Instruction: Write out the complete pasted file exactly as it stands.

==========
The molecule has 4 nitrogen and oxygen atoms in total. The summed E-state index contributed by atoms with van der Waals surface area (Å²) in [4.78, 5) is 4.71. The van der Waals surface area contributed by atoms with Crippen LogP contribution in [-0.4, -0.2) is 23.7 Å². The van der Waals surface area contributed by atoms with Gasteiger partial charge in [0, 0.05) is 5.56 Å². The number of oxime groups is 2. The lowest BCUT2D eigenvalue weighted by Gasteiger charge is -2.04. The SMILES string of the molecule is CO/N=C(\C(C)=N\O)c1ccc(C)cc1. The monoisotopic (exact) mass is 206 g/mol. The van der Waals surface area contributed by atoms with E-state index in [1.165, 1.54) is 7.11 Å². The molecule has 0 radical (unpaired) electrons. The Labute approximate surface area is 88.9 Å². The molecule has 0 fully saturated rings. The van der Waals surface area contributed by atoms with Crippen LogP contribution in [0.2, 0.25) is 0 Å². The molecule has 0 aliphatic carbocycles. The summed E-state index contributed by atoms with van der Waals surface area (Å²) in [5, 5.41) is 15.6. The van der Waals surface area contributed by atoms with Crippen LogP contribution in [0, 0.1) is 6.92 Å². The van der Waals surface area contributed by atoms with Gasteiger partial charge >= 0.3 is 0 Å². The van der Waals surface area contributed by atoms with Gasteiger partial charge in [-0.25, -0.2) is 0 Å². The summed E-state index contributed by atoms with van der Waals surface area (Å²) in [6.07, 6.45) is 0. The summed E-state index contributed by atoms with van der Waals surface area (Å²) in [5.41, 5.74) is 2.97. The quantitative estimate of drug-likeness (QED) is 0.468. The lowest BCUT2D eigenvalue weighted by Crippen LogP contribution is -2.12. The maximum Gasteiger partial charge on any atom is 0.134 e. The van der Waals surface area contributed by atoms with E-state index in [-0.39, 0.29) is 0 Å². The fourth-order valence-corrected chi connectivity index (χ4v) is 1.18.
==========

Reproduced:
The molecule has 4 nitrogen and oxygen atoms in total. The summed E-state index contributed by atoms with van der Waals surface area (Å²) in [4.78, 5) is 4.71. The van der Waals surface area contributed by atoms with Crippen LogP contribution in [-0.4, -0.2) is 23.7 Å². The van der Waals surface area contributed by atoms with Gasteiger partial charge in [0, 0.05) is 5.56 Å². The number of oxime groups is 2. The lowest BCUT2D eigenvalue weighted by Gasteiger charge is -2.04. The SMILES string of the molecule is CO/N=C(\C(C)=N\O)c1ccc(C)cc1. The monoisotopic (exact) mass is 206 g/mol. The van der Waals surface area contributed by atoms with E-state index in [1.165, 1.54) is 7.11 Å². The molecule has 0 radical (unpaired) electrons. The Labute approximate surface area is 88.9 Å². The molecule has 0 fully saturated rings. The van der Waals surface area contributed by atoms with Crippen LogP contribution in [0.2, 0.25) is 0 Å². The molecule has 0 aliphatic carbocycles. The summed E-state index contributed by atoms with van der Waals surface area (Å²) in [5, 5.41) is 15.6. The van der Waals surface area contributed by atoms with Crippen LogP contribution in [0, 0.1) is 6.92 Å². The van der Waals surface area contributed by atoms with Gasteiger partial charge >= 0.3 is 0 Å². The van der Waals surface area contributed by atoms with Gasteiger partial charge in [-0.25, -0.2) is 0 Å². The summed E-state index contributed by atoms with van der Waals surface area (Å²) in [6.07, 6.45) is 0. The summed E-state index contributed by atoms with van der Waals surface area (Å²) in [5.41, 5.74) is 2.97. The quantitative estimate of drug-likeness (QED) is 0.468. The lowest BCUT2D eigenvalue weighted by Crippen LogP contribution is -2.12. The maximum Gasteiger partial charge on any atom is 0.134 e. The van der Waals surface area contributed by atoms with E-state index in [-0.39, 0.29) is 0 Å². The fourth-order valence-corrected chi connectivity index (χ4v) is 1.18.